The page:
However, debt consolidation loans have downsides. They often come with fees, and opening the loan will trigger a credit check known as a hard inquiry, which will knock a few points off your credit score.
If you pick a loan with a long repayment term, it’s also possible your lender will raise your interest rate partway through. What’s more, if you have the loan for a while, you may end up paying off your debt over a longer period of time than you otherwise would have needed.
A balance transfer is when you move debt from one credit card to another with a lower interest rate.
To perform a balance transfer, get a 0% APR credit card, then contact the card issuer and request a balance transfer. As long as your new credit card’s credit limit is high enough, you can transfer multiple cards’ worth of debt onto your new zero-interest card.
As with debt consolidation loans, balance transfers have some cons:
- You may have to pay balance transfer fees
- 0% APR cards are only available to good credit holders, so if your debt has already damaged your credit, you might not qualify
- Balance transfer cards often have high APRs after the introductory 0% APR period has expired
- Opening a new credit card will also damage your credit through a hard inquiry
- More credit may tempt you to spend more on your credit cards
Still, balance transfers can be a very effective method of condensing your debts and paying off your credit card balances quickly.
4. Reduce your spending
It’s a hard reality to come to terms with, but the truth is that to pay off your debts, you might have to reduce your monthly spending. Changing your lifestyle is rarely easy, but you may find it necessary to cut back (at least for a little while) in order to avoid being buried in credit card debt.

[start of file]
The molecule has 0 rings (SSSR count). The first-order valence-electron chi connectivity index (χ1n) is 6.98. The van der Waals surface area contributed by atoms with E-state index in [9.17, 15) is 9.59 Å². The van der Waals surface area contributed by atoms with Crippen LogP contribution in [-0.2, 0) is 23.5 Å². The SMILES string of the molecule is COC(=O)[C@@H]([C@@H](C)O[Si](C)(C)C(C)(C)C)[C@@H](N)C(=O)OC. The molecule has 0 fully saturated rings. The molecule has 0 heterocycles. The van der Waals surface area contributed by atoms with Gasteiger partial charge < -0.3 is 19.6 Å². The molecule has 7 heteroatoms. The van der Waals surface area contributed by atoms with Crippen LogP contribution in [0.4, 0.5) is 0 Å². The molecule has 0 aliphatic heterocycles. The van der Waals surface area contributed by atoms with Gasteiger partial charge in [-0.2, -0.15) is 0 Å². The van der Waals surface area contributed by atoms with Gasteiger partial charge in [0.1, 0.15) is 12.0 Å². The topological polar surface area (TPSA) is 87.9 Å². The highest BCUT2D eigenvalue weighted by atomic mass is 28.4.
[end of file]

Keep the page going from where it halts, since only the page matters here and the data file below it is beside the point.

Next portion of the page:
Figure out ways to reduce your spending and put the money you save towards your credit card bills.
While you certainly can save money by making big changes (e.g., moving homes), there are probably small changes you can make to save money month-to-month. For example:
- Cancel or pause your subscriptions, e.g., Netflix
- Get a library card instead of buying books
- Download a coupon-or-discount-finding app
- Cook more meals at home instead of going to restaurants or ordering in
- Walk, bike, or ride public transit at least one day a week
If each of these changes saves you just $10 per month, you’ll have $50 to add to every credit card payment.
5. Earn extra money
If you really want to make a quick dent in your credit card debt, increase your income at the same time that you reduce your spending, then use your extra funds to pay down your bills.
Of course, making money is easier said than done. However, if you’re willing to spend time doing extra work, there are plenty of options available today. You can:
- Deliver food
- Sell homemade goods
- Run errands
- Take surveys online
If working a side hustle doesn’t make sense for your situation, consider selling some of your old things on Craigslist, Facebook Marketplace, or eBay.
The key to making this tip work is to put that bonus cash towards your debts right away so that you aren’t tempted to spend it elsewhere instead.
6. Use cash instead of credit cards
When you’re trying to get out of credit card debt, make sure to not add to it.
Focus on using cash or debit cards to make everyday purchases instead of your credit cards. Not only does this make paying down your credit cards easier, but it can help you be more conscientious of your spending.
7. Set up a debt management plan
If you’re overwhelmed tackling your credit card debt on your own, you can get help from a credit counselor. Credit counselors are trained financial advisors that can help you:
- Assess your debt situation
- Come up with a budget
- Enroll in a debt management plan (where they’ll negotiate with your creditors to get better repayment terms)
Basically, a credit counselor can help you figure out the best way of paying off your credit card debt.
Of course, it’s important to make sure whatever debt counseling agency you hire is legitimate. Start your credit counseling search with the Financial Counseling Association of America or the National Foundation for Credit Counseling.